The plantar plate is a fibrocartilaginous tissue which is like a non stretchy band that sits along the base of the phalanges or toe bones and protects the metatarsal heads from pressure and overextension of the toes. It is very strong and durable and also works to stabilise the joints and keep the toes together so that they don’t spread apart or drift.
With a Plantar Plate injury there are some common symptoms that many patients experience including localised pain and swelling in the ball of the foot. The base of the 2nd toe is the most common site of injury so dorsiflexion or pushing the toe backwards will often re-create pain. In severe cases one of the toes may drift to the side or the toes may have spread apart showing a daylight sign. Clawed digits or hammertoes may also be present.
- Most common in females with a 10:1 ratio of female to male,
- Longer 2nd metatarsal or shorter 1st metatarsal
- Hypermobile foot type
- Midfoot arthritis (ie top of the arch)
- Higher heeled and/or narrow fitting shoes
- Sports and activities that involve a lot of forefoot loading eg football, tennis, gymnastics and dancing
A consultation with a Podiatrist will help outline the above causes and bring them to your attention. The Podiatrist will also be able to assess further and look at biomechanical abnormalities such as flat feet, an ankle joint equinus, step length, width and gait timing as well as pathologies that may affect gait that you as the patient may not even be aware are contributing to your pain or problem.
All of the above, whether it is a single or combination of risk factors will lead back to the main cause of plantar plate pathology- abnormal forefoot loading.
There are a variety of treatment options available depending on the pain level, severity, duration and cause. Often a first line modification of reducing the activity level, icing, resting, changing to supportive footwear or applying a low dye strapping to tape down the toe can help as well as anti inflammatory medication in some patients. However, this is often just simply putting a bandaid on the problem and reducing pain short term. Once the anti inflammatory medications stop or shoes change back to what they were, pain will return. For long term relief often we need to look at and address the cause of the problem through the following methods-
-In shoe padding
A Podiatrist can implement deflective padding in footwear that will minimise weightbearing forces on the metatarsal heads and in particular offload the area where the plantar plate pathology lies. The padding can be inserted into good footwear that has a firm heel counter, wide toe box, firm sole and an ankle strap or shoe laces. Sometimes padding can also be adhered directly to the foot however it does need to stay dry and can therefore make showering a bit tricky.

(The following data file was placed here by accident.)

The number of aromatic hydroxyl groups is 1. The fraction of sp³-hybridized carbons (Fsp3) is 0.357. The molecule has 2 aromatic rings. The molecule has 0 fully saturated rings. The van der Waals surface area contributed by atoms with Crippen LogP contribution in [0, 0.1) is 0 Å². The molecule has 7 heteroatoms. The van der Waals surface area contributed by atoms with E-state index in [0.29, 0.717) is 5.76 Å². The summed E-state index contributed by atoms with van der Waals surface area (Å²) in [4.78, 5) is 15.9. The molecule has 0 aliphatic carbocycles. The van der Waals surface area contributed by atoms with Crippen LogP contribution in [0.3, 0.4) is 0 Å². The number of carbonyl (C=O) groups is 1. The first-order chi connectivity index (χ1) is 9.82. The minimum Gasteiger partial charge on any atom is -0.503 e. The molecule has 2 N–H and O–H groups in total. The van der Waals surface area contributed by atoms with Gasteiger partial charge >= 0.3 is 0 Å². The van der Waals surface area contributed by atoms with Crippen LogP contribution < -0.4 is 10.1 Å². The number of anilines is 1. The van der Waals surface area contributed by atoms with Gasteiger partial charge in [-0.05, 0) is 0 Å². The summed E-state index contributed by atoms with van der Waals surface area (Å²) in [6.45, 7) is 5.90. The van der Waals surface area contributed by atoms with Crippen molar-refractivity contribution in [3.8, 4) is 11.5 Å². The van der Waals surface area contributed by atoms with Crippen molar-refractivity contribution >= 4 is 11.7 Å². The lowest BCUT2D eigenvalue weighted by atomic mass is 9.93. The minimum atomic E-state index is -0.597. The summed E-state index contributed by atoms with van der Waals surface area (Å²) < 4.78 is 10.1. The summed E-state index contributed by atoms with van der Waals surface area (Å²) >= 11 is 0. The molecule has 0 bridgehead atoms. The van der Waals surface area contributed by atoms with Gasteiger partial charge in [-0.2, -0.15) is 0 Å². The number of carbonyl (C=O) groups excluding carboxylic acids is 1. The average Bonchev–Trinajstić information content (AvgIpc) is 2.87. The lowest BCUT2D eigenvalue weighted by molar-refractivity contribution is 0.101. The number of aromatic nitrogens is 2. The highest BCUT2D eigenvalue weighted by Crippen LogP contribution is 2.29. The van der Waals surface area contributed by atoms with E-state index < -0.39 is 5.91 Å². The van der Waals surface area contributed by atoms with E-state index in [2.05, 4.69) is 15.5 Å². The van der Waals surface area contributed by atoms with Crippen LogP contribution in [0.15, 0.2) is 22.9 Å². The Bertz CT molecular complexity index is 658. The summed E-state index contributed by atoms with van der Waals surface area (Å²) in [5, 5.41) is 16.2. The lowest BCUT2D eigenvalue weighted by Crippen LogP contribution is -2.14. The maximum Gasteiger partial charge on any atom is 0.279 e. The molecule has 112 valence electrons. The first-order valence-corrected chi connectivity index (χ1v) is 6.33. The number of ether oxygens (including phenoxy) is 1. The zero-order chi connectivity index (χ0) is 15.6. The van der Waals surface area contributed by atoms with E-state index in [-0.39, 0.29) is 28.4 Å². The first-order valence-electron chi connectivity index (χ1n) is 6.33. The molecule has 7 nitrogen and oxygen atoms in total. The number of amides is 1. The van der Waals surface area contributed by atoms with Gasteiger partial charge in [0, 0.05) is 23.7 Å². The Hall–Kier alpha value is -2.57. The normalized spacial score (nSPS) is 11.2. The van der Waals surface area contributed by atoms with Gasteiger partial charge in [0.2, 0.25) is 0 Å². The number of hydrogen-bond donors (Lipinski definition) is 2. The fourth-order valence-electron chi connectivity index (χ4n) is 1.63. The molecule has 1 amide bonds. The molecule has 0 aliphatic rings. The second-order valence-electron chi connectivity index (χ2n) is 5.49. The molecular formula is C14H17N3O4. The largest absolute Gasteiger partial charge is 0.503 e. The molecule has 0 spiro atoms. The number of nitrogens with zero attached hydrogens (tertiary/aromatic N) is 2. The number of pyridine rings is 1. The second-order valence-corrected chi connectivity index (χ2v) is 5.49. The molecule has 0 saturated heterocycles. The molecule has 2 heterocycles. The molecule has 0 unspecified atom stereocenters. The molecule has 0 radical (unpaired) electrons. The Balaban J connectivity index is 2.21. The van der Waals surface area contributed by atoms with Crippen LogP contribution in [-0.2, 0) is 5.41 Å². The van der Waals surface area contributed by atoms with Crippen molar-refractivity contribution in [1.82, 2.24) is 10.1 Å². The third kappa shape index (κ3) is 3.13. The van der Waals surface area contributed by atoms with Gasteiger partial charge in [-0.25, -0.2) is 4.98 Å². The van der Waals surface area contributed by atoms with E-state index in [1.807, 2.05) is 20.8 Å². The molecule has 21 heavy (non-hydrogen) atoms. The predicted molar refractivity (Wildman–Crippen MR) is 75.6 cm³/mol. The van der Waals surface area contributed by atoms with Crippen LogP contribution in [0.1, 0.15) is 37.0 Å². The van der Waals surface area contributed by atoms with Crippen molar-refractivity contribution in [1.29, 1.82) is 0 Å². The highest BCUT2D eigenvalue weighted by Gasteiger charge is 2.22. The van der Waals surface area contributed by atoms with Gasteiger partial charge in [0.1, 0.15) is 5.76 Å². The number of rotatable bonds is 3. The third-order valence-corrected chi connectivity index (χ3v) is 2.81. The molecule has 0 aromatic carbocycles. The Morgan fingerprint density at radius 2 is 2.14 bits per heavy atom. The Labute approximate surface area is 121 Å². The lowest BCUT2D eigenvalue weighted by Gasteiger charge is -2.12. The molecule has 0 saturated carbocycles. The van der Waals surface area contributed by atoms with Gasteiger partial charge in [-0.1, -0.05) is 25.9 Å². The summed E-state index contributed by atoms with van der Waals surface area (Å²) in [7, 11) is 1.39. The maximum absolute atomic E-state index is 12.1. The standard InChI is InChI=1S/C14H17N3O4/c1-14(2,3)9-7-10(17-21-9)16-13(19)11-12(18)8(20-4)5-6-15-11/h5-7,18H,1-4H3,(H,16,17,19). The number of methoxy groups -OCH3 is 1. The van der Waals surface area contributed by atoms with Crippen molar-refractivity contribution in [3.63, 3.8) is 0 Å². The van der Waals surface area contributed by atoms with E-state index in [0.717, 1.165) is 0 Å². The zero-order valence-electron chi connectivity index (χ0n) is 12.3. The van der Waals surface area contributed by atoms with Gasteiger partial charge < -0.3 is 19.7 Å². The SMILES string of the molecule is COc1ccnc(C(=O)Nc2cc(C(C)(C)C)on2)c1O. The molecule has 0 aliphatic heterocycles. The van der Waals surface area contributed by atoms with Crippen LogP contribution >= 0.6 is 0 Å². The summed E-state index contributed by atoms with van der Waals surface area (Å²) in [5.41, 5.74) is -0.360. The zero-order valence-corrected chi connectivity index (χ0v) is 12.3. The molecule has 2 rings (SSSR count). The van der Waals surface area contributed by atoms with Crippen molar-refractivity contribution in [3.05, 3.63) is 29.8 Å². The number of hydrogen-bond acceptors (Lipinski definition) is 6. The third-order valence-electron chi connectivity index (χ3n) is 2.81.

-Immobilisation with a CAM Walker, Stiff Soled Shoe, Post Op Shoe
Immobilisation with a CAM Walker, stiff soled shoe or post op shoe is a great way to allow the plantar plate pathology to settle. Without rest and immobilisation the process can take much longer or even not settle at all. These shoes and boots work by taking the pressure off the ball of the foot and allowing the sole of the shoe, padding and strapping to facilitate walking and maintain even pressure distribution. When your arm is injured it is quite easy to place it in a sling and still go about daily activities without using it. Because we constantly use our legs and feet so much it is a lot harder to rest which is where these immobilisation aids are very helpful.
Custom devices are made to fit the individuals foot and give balance, support and correction where needed. With an orthotic device we are able to control the rearfoot and the midfoot forces which may be contributing to the overload of the 2nd digit or ball of the foot.
The orthotics can incorporate specific padding with cut-outs and cushioning that is durable and long lasting. There are also a variety of top cover options that are padded for cushioning and support.
Orthotics are made following a thorough biomechanical assessment that allows the Podiatrist to generate a customised prescription.
This is an injection depositing corticosteroid (cortisone) into the exact localised area of pain. It works to decrease inflammation and pain. The corticosteroid injection is given under ultrasound guidance to ensure that the needle is precisely inserted.
If all conservative measures have been trialled and not enough improvement or pain relief is seen then it may then be an option to get a surgical opinion.
Eastern Foot Care has a visiting consultant Specialist Podiatric Surgeon (Mr Simon Smith) who attends monthly at our Ringwood clinic. Our Podiatrists work in closely with Mr Smith, with Sports Podiatrist Nick Ryan assisting Mr Smith in his surgical cases in theatre.
We also have a network of Foot & Ankle Orthopaedic Surgeons who we routinely engage with when appropriate via liaising with GPs.
There are a number of surgical solutions for chronic plantar plate dysfunction and these can be discussed depending on a patients’ individual circumstances. Generally, post-surgery there is a 4-8 week recovery where patients are required to stay off the foot and may need the aid of crutches, a surgical shoe or CAM Walker.
Needless to say the vast majority of patients with plantar plate pain do not require surgery as conservative strategies are often successful.
Our Podiatrists at Eastern Foot Care are experts and diagnosing all foot pain conditions. To see one of our Sports Podiatrists contact our reception team at Eastern Foot Care Podiatry Ringwood or Eastern Foot Care Podiatry Knox:
Eastern Foot Care Knox
5a/426 Burwood Hwy, WANTIRNA SOUTH (Knox)
Ph: (03) 9887 2233